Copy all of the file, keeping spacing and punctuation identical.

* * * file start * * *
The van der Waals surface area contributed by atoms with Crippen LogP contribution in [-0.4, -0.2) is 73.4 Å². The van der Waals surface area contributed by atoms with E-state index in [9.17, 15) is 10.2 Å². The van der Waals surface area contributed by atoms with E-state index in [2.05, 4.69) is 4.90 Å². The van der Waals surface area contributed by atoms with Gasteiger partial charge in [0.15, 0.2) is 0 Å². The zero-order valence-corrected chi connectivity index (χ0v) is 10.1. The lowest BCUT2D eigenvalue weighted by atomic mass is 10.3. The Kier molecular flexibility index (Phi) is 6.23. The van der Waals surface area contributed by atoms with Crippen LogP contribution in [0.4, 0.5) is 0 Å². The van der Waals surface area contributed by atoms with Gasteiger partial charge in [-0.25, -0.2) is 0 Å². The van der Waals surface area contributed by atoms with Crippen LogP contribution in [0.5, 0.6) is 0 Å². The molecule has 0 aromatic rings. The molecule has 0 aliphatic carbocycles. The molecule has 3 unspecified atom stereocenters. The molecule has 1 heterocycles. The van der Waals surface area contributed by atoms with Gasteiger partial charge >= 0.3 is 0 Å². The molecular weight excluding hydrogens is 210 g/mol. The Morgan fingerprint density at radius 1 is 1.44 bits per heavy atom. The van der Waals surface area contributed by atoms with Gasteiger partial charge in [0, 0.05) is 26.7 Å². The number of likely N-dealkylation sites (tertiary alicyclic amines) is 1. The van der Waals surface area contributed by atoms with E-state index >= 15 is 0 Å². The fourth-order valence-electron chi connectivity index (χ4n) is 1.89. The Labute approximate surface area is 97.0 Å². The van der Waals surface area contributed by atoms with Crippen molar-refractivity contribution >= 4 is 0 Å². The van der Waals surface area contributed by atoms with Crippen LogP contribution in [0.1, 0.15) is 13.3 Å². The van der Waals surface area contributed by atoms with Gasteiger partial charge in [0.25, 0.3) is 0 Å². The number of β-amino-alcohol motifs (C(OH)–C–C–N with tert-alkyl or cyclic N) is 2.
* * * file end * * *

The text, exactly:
The van der Waals surface area contributed by atoms with Crippen LogP contribution in [-0.4, -0.2) is 73.4 Å². The van der Waals surface area contributed by atoms with E-state index in [9.17, 15) is 10.2 Å². The van der Waals surface area contributed by atoms with E-state index in [2.05, 4.69) is 4.90 Å². The van der Waals surface area contributed by atoms with Gasteiger partial charge in [0.15, 0.2) is 0 Å². The zero-order valence-corrected chi connectivity index (χ0v) is 10.1. The lowest BCUT2D eigenvalue weighted by atomic mass is 10.3. The Kier molecular flexibility index (Phi) is 6.23. The van der Waals surface area contributed by atoms with Crippen LogP contribution in [0.4, 0.5) is 0 Å². The van der Waals surface area contributed by atoms with Gasteiger partial charge in [-0.25, -0.2) is 0 Å². The van der Waals surface area contributed by atoms with Crippen LogP contribution in [0.5, 0.6) is 0 Å². The molecule has 0 aromatic rings. The molecule has 0 aliphatic carbocycles. The molecule has 3 unspecified atom stereocenters. The molecule has 1 heterocycles. The van der Waals surface area contributed by atoms with Gasteiger partial charge >= 0.3 is 0 Å². The molecular weight excluding hydrogens is 210 g/mol. The Morgan fingerprint density at radius 1 is 1.44 bits per heavy atom. The van der Waals surface area contributed by atoms with Gasteiger partial charge in [0, 0.05) is 26.7 Å². The number of likely N-dealkylation sites (tertiary alicyclic amines) is 1. The van der Waals surface area contributed by atoms with E-state index >= 15 is 0 Å². The fourth-order valence-electron chi connectivity index (χ4n) is 1.89. The Labute approximate surface area is 97.0 Å². The van der Waals surface area contributed by atoms with Crippen molar-refractivity contribution >= 4 is 0 Å². The van der Waals surface area contributed by atoms with Crippen LogP contribution in [0.1, 0.15) is 13.3 Å². The van der Waals surface area contributed by atoms with Gasteiger partial charge in [0.25, 0.3) is 0 Å². The number of β-amino-alcohol motifs (C(OH)–C–C–N with tert-alkyl or cyclic N) is 2.